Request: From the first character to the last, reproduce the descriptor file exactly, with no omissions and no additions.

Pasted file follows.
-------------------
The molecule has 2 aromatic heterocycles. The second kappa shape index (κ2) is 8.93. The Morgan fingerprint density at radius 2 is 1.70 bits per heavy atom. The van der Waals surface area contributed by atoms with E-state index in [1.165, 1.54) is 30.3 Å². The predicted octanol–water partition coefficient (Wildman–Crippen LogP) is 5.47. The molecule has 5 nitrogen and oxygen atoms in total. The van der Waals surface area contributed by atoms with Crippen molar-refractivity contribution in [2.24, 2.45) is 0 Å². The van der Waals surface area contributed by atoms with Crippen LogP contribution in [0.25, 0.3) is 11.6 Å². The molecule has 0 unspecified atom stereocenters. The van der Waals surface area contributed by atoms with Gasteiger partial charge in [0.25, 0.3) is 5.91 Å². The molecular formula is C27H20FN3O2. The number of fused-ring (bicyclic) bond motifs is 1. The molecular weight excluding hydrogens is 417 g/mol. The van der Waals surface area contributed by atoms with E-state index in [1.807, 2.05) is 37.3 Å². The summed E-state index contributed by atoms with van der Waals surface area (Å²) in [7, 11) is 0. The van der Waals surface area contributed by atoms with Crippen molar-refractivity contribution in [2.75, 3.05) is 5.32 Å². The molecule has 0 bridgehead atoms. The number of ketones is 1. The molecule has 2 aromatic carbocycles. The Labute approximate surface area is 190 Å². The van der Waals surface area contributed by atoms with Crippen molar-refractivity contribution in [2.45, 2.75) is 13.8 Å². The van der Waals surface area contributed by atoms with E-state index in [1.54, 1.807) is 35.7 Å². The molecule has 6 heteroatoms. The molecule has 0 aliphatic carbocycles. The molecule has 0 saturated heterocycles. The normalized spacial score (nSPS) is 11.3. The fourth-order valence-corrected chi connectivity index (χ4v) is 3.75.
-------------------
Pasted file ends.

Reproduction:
The molecule has 2 aromatic heterocycles. The second kappa shape index (κ2) is 8.93. The Morgan fingerprint density at radius 2 is 1.70 bits per heavy atom. The van der Waals surface area contributed by atoms with E-state index in [1.165, 1.54) is 30.3 Å². The predicted octanol–water partition coefficient (Wildman–Crippen LogP) is 5.47. The molecule has 5 nitrogen and oxygen atoms in total. The van der Waals surface area contributed by atoms with Crippen molar-refractivity contribution in [2.24, 2.45) is 0 Å². The van der Waals surface area contributed by atoms with Crippen LogP contribution in [0.25, 0.3) is 11.6 Å². The molecule has 0 unspecified atom stereocenters. The van der Waals surface area contributed by atoms with Gasteiger partial charge in [0.25, 0.3) is 5.91 Å². The molecular formula is C27H20FN3O2. The number of fused-ring (bicyclic) bond motifs is 1. The molecular weight excluding hydrogens is 417 g/mol. The van der Waals surface area contributed by atoms with E-state index in [1.807, 2.05) is 37.3 Å². The summed E-state index contributed by atoms with van der Waals surface area (Å²) in [7, 11) is 0. The van der Waals surface area contributed by atoms with Crippen molar-refractivity contribution in [2.75, 3.05) is 5.32 Å². The molecule has 0 bridgehead atoms. The number of ketones is 1. The molecule has 2 aromatic carbocycles. The Labute approximate surface area is 190 Å². The van der Waals surface area contributed by atoms with Crippen molar-refractivity contribution in [2.45, 2.75) is 13.8 Å². The van der Waals surface area contributed by atoms with E-state index in [1.54, 1.807) is 35.7 Å². The molecule has 6 heteroatoms. The molecule has 0 aliphatic carbocycles. The molecule has 0 saturated heterocycles. The normalized spacial score (nSPS) is 11.3. The fourth-order valence-corrected chi connectivity index (χ4v) is 3.75.